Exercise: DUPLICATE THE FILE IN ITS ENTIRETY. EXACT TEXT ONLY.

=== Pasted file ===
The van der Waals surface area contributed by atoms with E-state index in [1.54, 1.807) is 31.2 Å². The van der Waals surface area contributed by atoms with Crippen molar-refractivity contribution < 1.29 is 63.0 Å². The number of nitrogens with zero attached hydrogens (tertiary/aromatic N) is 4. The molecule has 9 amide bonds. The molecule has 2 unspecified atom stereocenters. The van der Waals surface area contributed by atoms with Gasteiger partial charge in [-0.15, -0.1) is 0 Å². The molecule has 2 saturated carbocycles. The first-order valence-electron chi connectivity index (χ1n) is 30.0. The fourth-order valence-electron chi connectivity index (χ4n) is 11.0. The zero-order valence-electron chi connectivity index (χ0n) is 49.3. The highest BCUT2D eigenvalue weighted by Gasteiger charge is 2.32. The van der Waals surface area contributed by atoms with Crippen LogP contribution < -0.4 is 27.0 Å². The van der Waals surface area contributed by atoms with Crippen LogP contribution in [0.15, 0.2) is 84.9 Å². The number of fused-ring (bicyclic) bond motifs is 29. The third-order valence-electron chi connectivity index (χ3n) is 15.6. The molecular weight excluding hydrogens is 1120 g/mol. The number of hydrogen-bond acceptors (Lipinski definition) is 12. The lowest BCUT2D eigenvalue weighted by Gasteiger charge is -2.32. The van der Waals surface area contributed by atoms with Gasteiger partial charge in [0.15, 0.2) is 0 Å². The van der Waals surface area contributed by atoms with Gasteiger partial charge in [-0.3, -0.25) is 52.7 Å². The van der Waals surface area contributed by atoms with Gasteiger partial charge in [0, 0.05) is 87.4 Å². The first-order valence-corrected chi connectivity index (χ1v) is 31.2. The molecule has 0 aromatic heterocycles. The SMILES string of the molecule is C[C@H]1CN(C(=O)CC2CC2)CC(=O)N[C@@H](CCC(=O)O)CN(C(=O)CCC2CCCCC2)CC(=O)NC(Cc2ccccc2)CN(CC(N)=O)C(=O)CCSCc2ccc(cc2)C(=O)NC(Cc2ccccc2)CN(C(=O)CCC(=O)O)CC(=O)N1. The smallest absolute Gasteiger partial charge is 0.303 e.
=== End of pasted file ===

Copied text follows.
The van der Waals surface area contributed by atoms with E-state index in [1.54, 1.807) is 31.2 Å². The van der Waals surface area contributed by atoms with Crippen molar-refractivity contribution < 1.29 is 63.0 Å². The number of nitrogens with zero attached hydrogens (tertiary/aromatic N) is 4. The molecule has 9 amide bonds. The molecule has 2 unspecified atom stereocenters. The van der Waals surface area contributed by atoms with Gasteiger partial charge in [-0.15, -0.1) is 0 Å². The molecule has 2 saturated carbocycles. The first-order valence-electron chi connectivity index (χ1n) is 30.0. The fourth-order valence-electron chi connectivity index (χ4n) is 11.0. The zero-order valence-electron chi connectivity index (χ0n) is 49.3. The highest BCUT2D eigenvalue weighted by Gasteiger charge is 2.32. The van der Waals surface area contributed by atoms with Crippen LogP contribution < -0.4 is 27.0 Å². The van der Waals surface area contributed by atoms with Crippen LogP contribution in [0.15, 0.2) is 84.9 Å². The number of fused-ring (bicyclic) bond motifs is 29. The third-order valence-electron chi connectivity index (χ3n) is 15.6. The molecular weight excluding hydrogens is 1120 g/mol. The number of hydrogen-bond acceptors (Lipinski definition) is 12. The lowest BCUT2D eigenvalue weighted by Gasteiger charge is -2.32. The van der Waals surface area contributed by atoms with Gasteiger partial charge in [0.15, 0.2) is 0 Å². The van der Waals surface area contributed by atoms with Gasteiger partial charge in [-0.3, -0.25) is 52.7 Å². The van der Waals surface area contributed by atoms with Gasteiger partial charge in [0, 0.05) is 87.4 Å². The first-order valence-corrected chi connectivity index (χ1v) is 31.2. The molecule has 0 aromatic heterocycles. The SMILES string of the molecule is C[C@H]1CN(C(=O)CC2CC2)CC(=O)N[C@@H](CCC(=O)O)CN(C(=O)CCC2CCCCC2)CC(=O)NC(Cc2ccccc2)CN(CC(N)=O)C(=O)CCSCc2ccc(cc2)C(=O)NC(Cc2ccccc2)CN(C(=O)CCC(=O)O)CC(=O)N1. The smallest absolute Gasteiger partial charge is 0.303 e.